“But how to get faith strengthened? Not by striving after faith, but by resting on the Faithful One.”

Taylor’s immediate thought was John 15:1-8, that the vine and the branch are one. Taylor said, “When my agony of soul was at its height, a sentence in a letter from dear McCarthy was used to remove the scales from my eyes, and the Spirit of God revealed to me the truth of our oneness with Jesus as I had never known it before.”

Realising the truth, Taylor took God’s promises seriously, abided in the Lord, found fullness, rest and joy.

This episode in Chin-Kiang became to Taylor an important spiritual lesson that would sustain him through his subsequent years of ministry. He was to face dangers, the loss of many lives, the lack of resources, and his own failing health.

Tombstone of Maria and their four children – Jane, Grace, Sam and Noel. All four children died before they reached the age of 10.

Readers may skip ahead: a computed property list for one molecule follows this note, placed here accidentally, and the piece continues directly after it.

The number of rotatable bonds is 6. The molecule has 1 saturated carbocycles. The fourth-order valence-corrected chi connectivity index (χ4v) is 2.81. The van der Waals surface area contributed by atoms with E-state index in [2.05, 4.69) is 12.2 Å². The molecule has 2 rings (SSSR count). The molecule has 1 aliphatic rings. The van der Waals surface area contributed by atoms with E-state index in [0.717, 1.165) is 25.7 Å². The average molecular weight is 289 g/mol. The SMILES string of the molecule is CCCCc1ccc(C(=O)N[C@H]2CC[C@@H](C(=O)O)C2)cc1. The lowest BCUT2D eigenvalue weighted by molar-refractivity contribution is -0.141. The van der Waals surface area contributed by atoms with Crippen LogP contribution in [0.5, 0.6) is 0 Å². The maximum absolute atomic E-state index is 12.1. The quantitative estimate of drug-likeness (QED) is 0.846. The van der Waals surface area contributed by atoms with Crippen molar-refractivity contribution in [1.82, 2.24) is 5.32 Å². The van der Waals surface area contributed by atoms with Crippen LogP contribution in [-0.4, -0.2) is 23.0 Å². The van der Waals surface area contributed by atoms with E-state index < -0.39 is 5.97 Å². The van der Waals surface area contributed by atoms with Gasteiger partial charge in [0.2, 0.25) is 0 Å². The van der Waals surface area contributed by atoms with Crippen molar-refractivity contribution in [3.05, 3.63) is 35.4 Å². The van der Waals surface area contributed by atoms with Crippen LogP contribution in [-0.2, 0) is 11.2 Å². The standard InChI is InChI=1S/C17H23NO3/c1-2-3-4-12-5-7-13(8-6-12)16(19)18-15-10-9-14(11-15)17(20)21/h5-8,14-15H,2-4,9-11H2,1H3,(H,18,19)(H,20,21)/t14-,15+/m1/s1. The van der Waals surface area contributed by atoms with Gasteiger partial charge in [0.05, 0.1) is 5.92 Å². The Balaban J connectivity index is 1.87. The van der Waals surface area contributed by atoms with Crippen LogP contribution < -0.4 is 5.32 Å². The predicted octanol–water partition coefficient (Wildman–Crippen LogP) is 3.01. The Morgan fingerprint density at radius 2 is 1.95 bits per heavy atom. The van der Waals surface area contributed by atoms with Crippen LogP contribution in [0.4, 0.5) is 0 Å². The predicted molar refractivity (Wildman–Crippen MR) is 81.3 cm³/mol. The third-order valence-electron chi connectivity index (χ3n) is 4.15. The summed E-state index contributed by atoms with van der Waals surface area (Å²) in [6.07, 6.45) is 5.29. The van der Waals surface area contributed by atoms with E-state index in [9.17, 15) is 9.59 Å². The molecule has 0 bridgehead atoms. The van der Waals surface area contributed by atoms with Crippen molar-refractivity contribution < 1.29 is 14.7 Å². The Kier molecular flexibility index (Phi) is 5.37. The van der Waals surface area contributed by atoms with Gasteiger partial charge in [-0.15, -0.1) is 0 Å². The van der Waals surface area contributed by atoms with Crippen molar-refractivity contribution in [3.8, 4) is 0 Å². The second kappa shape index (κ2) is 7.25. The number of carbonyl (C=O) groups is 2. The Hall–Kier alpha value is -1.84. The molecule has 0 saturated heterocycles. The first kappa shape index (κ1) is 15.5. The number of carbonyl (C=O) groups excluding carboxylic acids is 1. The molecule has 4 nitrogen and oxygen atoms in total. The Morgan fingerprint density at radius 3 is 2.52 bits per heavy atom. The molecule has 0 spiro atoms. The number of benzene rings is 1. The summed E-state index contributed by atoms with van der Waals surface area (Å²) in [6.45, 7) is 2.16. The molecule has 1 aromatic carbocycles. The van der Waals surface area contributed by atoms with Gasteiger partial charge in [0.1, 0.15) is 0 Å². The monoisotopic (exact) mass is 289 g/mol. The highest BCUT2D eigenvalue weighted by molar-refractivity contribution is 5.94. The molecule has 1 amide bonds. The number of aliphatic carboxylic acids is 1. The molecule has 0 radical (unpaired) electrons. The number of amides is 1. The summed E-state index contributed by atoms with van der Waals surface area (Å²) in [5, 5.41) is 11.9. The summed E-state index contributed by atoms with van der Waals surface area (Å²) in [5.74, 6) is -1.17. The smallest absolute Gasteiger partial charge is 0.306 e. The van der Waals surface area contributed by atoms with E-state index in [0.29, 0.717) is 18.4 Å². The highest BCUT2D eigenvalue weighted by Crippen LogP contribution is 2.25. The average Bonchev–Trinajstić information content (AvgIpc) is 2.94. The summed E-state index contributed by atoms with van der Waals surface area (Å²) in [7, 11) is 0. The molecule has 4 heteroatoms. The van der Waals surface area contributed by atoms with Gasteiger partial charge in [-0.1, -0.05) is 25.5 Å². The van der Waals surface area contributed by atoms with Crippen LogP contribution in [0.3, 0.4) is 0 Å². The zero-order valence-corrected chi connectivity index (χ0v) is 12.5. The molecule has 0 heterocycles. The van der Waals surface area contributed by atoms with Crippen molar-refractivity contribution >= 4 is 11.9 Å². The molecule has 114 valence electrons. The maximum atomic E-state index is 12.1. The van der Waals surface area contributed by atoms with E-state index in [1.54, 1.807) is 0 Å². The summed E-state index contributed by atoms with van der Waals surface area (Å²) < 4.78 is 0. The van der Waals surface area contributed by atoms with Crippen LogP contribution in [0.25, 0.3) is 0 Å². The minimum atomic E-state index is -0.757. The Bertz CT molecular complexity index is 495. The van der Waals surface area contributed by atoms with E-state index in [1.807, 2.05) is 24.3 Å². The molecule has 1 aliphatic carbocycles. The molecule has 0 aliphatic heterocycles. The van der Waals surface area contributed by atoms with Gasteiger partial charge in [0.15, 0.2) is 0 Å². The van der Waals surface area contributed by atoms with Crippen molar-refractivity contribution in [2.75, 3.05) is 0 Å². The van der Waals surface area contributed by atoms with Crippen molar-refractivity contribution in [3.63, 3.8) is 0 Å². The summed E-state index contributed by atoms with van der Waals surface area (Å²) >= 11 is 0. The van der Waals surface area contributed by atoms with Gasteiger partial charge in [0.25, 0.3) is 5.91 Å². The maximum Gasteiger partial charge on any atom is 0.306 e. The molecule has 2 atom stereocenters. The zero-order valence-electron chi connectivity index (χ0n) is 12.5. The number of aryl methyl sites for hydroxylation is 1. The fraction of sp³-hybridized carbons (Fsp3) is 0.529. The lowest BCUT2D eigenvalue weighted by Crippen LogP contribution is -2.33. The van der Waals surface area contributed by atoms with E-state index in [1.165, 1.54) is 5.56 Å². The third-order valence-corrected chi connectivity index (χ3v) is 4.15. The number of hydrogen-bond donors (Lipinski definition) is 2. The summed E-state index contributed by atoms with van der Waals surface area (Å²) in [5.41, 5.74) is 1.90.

But now, he was a new man in Chin-Kiang. This experience was described in the chapter called “The Exchanged Life” in the book, Hudson Taylor’s Spiritual Secret by Dr. and Mrs. Howard Taylor.                

On 7 July 1870, Mrs Maria Taylor gave birth to a son, Noel Taylor. She contracted cholera and was too weak to provide nourishment for the new born baby. He died in Chin-Kiang on 20 July 1870. Maria passed away three days later on 23 July 1870 at 33 years old. She was buried in the cemetery for foreigners in Chin-kiang with four of their children.

Despite the tragic losses, Taylor did not stop work. The Good News continued to spread and in the 1878 edition of China’s Millions (a compilation of missionary reports edited by Hudson Taylor), it was reported that 30 people were baptised in Chin-Kiang (24 males, 6 females) in the year 1877 alone. Three “local assistants” were partners in the work, namely, Tsing Soh-liang (Pastor), Mr. Han (Evangelist), and Fung Weug-ing (Preacher).